Another California Domestic Violence Case Mishandled
The other day I wrote about a California domestic violence case where the judge made the responding party prove the allegations against her were not true and found that posting a nasty, private Facebook review was enough to impose a two-year restraining order. Not surprisingly, the judge was reversed.
Today, we look at another domestic violence case where the judge was also reserved, but for actions harmful to the party who wanted the order, not the opposing party. In today’s case, J.M v. W.T., the plaintiff obtained a temporary restraining order on January 8, 2019. The court set a hearing to decide the ultimate disposition on January 29, 2019. At that time, the judge was in a position to extend the restraining order for up to five years.
Plaintiff’s allegations were serious. He listed a litany of abuse, starting with a January 13, 2018, incident where the defendant called him a ‘”’fucking cunt’”’ repeatedly over the phone. The next month, the defendant hit plaintiff with a closed fist multiple times, leaving him with bruises on the leg and chest. That same day, during sex, defendant bit plaintiff. It is not necessary to repeat every allegation, but the last one mentioned in the Court of Appeal case occurred on March 17, 2018, about ten months before the restraining order application.
But five days before the scheduled hearing, plaintiff submitted paperwork to continue the restraining order because he had not been able to serve the defendant. This happens all the time in California domestic violence cases because service of papers must be done personally, not through the mail or email or fax. Usually, when personal service has not occurred, the judge just continues the case; keeps the restraining order in place; and orders the plaintiff to make new attempts to serve the other person.
Besides wanting the continuance because of the service problems, plaintiff wanted more time because just recently, on January 15, 2019, he learned that he was going to have medically necessary spinal surgery on January 28, the day before the hearing. The plaintiff also wrote the judge that he would be on medication after the surgery, which would impair his ability to present evidence.
On January 29, not surprisingly, plaintiff was not present when his case was called. So, the judge summarily threw the case out, saying “[t]his one is dismissed with prejudice. The most recent incident happened ten months ago, so it is dismissed with prejudice”. The judge also said that there was a special courtroom where people who knew ahead of time that they wanted continuances were supposed to file their continuance requests (as opposed to those who seek continuances on the date of the hearing) and that because the plaintiff had filed his continuance request with the judge who was going to be hearing his case and not some other random judge, that, too, was a basis for dismissal, since, apparently because of this bureaucratic policy, the papers did not get file stamped until the day of the hearing, January 29.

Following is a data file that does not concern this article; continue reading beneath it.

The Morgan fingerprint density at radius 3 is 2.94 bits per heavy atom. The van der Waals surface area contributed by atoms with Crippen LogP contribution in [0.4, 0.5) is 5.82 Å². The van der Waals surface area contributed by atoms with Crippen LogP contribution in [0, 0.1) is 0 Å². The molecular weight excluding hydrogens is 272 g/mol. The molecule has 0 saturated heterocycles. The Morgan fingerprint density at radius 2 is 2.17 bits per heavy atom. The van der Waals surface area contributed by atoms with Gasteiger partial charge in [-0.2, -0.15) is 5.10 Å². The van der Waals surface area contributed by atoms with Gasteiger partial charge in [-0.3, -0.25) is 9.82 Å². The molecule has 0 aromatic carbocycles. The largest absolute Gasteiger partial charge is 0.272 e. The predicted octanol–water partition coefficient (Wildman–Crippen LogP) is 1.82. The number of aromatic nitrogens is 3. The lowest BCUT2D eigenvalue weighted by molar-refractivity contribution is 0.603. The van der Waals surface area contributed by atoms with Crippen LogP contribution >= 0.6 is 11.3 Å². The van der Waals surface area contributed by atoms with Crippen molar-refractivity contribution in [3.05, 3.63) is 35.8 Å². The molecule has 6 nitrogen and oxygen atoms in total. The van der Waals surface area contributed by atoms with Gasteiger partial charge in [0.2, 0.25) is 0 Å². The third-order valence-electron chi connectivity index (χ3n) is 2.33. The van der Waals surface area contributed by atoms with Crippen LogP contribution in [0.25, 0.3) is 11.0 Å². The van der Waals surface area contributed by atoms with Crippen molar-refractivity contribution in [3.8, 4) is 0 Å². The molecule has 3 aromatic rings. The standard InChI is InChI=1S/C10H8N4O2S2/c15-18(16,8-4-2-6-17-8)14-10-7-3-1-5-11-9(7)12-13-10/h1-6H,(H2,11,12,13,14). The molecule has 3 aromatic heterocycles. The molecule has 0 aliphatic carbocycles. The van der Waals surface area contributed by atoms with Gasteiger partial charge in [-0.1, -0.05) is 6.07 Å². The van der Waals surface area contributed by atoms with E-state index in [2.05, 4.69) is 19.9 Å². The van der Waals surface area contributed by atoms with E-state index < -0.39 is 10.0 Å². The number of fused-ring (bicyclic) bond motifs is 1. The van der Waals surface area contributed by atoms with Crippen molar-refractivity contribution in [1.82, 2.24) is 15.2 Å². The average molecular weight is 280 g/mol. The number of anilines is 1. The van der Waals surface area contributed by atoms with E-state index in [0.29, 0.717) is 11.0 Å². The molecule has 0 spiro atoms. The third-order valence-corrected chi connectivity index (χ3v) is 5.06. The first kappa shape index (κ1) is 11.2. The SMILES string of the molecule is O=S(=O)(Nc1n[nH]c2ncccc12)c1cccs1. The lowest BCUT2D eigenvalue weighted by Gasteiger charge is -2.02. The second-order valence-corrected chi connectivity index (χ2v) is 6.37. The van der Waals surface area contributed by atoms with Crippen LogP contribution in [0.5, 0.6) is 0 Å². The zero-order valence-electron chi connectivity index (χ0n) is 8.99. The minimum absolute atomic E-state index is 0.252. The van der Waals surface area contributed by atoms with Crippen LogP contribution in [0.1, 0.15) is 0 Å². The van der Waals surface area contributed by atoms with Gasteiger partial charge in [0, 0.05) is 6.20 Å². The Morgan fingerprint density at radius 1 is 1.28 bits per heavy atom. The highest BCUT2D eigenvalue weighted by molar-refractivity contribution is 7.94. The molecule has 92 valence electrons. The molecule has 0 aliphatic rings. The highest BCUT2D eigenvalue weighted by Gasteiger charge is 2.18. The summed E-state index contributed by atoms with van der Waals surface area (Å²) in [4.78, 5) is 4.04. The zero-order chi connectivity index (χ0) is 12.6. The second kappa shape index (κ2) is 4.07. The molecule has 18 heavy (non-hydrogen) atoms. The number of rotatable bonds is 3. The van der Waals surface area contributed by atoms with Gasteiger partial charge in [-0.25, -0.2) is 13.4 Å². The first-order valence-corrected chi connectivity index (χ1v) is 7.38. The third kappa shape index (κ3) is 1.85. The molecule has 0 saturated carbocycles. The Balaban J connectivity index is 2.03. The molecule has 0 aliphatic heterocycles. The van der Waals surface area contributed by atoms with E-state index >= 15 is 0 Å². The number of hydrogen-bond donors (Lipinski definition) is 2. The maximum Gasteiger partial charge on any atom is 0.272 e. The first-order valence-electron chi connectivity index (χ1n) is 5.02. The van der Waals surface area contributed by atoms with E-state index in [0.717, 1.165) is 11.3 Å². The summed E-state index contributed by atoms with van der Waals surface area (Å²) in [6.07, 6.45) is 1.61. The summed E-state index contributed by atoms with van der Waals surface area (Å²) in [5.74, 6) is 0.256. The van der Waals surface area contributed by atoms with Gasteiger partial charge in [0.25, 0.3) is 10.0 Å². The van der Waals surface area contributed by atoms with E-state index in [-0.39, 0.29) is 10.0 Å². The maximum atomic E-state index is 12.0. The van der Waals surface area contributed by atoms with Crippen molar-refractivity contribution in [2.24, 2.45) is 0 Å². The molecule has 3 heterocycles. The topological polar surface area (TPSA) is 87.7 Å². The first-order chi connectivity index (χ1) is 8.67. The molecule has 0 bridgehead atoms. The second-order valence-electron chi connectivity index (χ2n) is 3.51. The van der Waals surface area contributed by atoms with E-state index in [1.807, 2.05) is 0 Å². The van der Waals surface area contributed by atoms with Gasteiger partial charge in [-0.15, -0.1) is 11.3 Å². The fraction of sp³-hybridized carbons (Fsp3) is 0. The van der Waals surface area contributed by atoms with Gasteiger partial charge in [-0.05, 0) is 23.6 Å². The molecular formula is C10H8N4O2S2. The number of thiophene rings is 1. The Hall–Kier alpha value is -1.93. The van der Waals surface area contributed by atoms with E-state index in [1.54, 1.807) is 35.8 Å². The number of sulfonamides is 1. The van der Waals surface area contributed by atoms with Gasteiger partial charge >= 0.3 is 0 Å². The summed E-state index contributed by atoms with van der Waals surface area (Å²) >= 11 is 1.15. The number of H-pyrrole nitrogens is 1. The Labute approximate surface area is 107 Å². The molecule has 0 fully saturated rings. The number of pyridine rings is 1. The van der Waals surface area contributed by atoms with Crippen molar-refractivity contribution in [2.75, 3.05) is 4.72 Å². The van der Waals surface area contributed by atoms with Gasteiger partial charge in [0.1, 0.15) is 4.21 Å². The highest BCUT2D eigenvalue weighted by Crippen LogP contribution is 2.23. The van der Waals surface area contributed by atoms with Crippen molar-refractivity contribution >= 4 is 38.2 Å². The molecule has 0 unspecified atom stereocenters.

Not surprisingly, the court (Hon. Laura Hymowitz), was reversed. Writing for a unanimous three justice panel of the California Court of Appeal, the Hon. Dorothy C. Kim noted that there is no requirement that a continuance request be made before the hearing rather than at the hearing. That’s based on Family Code section 245, subd. (b), which allows parties to request a continuance for a multitude of reasons, on the day of the hearing or before then in writing, including but not limited to an inability to serve the papers. As the justices held, “we conclude that plaintiff demonstrated good cause for a continuance of at least a few days and the trial court thus abused its discretion by denying any continuance at all”. The appeals panel further criticized the lower court for noting that ten months had gone by since the last act, noting that “’[t]he length of time since the most recent act of abuse is not, by itself, determinative. The court shall consider the totality of the circumstances in determining whether to grant or deny a petition for relief’”. This language comes directly out of Family Code section 6301, subd. (c).
The legal issue here was the statute governing continuances of temporary domestic violence restraining orders. In the old days, only the restrained party could ask for one, unless the issue was the inability of the asking party to get the papers served in the first place. But the law has been expanded by the Legislature to protect domestic violence victims, but in any event, this case represents a complete abdication of common sense. If someone suddenly needs back surgery, is he or she not entitled to some flexibility from the court?